After knowing the history of Mehrangarh Fort and understanding the grand scheme of things that ran the old blue city, it was time to explore Jodhpur breathing in modern times. The city that has a sense of familiarity with that of the crowd, noise, traffic, various smells, food, shops, etc.
Sardar Market/ Clock Tower
So we headed to the Sardar Market. Some of the things I could spot in the market were vegetables, spices, street foods, clothes, ornaments and jewelry, antiques, etc. However, it was the clock tower that attracted my attention the most. The clock tower situated at the center which was once the only means for the labor class to know the time is now a prominent landmark of the city. A more than century-year-old clock tower was built by the then King Sardar Singh. Apparently, he paid a huge sum to the London company to build this unique clock which cannot be replicated elsewhere.
Here are a few more interesting facts about the clock tower:
- The clock runs by a movement of heavy iron loads suspended on wires.
- It requires winding by a key that weighs approx. 10 kgs!
- The bell makes a distinct sound each time it strikes.
- The complex mechanism of the clock is only known to a family responsible for running the clock for 2 generations.
Turji ka Jhalra- Stepwell
A few meters away from the clock tower lies a stepwell which seems like a place for a social gathering of locals. Kids playing, people having snacks, a group of friends chatting, few tourists clicking photographs, while some sitting on the steps observing the life passing by, helped me experience the life in Jodhpur, in general. I was quite surprised by looking at its depth. The steep symmetrical steps leading to the water body tempted me to go further down to reach the water level. The stepwell was left in an abandoned state until it was restored a few years ago along with the surrounding area which is also refurbished with cafes and hotels keeping up with the tourist theme of the place. As a result, it is now attracting the attention of the tourists. However, I wish there was more information provided about the place.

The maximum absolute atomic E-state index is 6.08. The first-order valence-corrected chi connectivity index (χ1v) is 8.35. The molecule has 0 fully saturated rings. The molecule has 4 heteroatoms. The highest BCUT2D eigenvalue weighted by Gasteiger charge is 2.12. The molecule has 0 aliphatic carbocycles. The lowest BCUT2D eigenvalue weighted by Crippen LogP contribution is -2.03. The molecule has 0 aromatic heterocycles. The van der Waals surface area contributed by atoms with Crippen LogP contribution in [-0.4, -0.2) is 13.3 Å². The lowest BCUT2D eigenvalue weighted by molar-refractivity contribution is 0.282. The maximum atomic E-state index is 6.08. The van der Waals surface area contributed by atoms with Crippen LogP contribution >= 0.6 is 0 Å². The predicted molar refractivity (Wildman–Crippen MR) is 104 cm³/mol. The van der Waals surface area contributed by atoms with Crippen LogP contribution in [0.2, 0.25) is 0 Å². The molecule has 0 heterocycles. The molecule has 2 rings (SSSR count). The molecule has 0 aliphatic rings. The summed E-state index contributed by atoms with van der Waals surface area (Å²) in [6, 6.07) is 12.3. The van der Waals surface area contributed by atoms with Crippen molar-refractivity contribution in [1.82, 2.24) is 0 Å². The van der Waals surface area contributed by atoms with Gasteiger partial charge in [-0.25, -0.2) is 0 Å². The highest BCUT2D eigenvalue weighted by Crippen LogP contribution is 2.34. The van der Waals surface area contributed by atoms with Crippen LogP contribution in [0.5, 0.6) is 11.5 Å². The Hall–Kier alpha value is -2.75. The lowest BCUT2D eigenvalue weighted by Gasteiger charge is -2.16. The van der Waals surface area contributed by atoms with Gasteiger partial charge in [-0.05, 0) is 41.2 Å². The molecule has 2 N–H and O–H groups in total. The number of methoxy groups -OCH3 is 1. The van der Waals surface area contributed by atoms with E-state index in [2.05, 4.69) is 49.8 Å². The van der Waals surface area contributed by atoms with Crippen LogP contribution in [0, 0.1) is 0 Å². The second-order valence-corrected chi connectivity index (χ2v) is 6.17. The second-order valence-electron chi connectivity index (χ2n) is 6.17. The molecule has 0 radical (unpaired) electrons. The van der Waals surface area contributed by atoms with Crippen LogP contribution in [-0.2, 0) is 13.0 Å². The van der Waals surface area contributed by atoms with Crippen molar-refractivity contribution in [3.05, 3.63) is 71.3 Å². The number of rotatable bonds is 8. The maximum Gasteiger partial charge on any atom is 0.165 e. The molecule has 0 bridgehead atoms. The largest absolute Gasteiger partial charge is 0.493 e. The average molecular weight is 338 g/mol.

Rao Jodha desert park
In an attempt to convert a rocky wasteland surrounding the Mehrangarh fort into an ecological park, Rao Jodha desert park was created in 2006. It gives a glimpse of the local topography with different types of rocks, birds and native plants growing in this part. With very few tourists around, the place felt even more interesting to explore at our own pace. The sturdy castle of Mehrangarh lay on a rugged hillock right across the park while we ambled through the overgrown bushes, crossed lakes and rested on the rock when felt so. I also observed the tourists zip lining from the Mehrangarh fort up to the park, which I think is a good idea to have an aerial view of the city and its heritage.
My love for nature made me ditch Jaswant Thada– A memorial of Maharaja Jaswant Singh to visit Kaylana Lake during the sunset hours. But to my disappointment, the sun hid behind the hills well before casting its orange rays. The place is also poorly maintained and is not as good as reviewed on the internet. Although with the sitting arrangements and the boating facilities, it serves as a picnic spot which is mostly frequented by locals.
Umaid Bhawan Palace
Built by the erstwhile ruler Maharaja Umaid Singh, it is the last royal palace built in India and is one of the world’s largest private residences. The palace is now divided into three parts- the first being the residence of the royal family (Maharaja Gaj Singh, the grandson of Umaid Singh is the current resident of the palace); the second is part of a Taj hotel; and the third is converted into a museum housing vintage cars, collection of clocks, furniture, antiques, armories, family memorabilia, and paintings.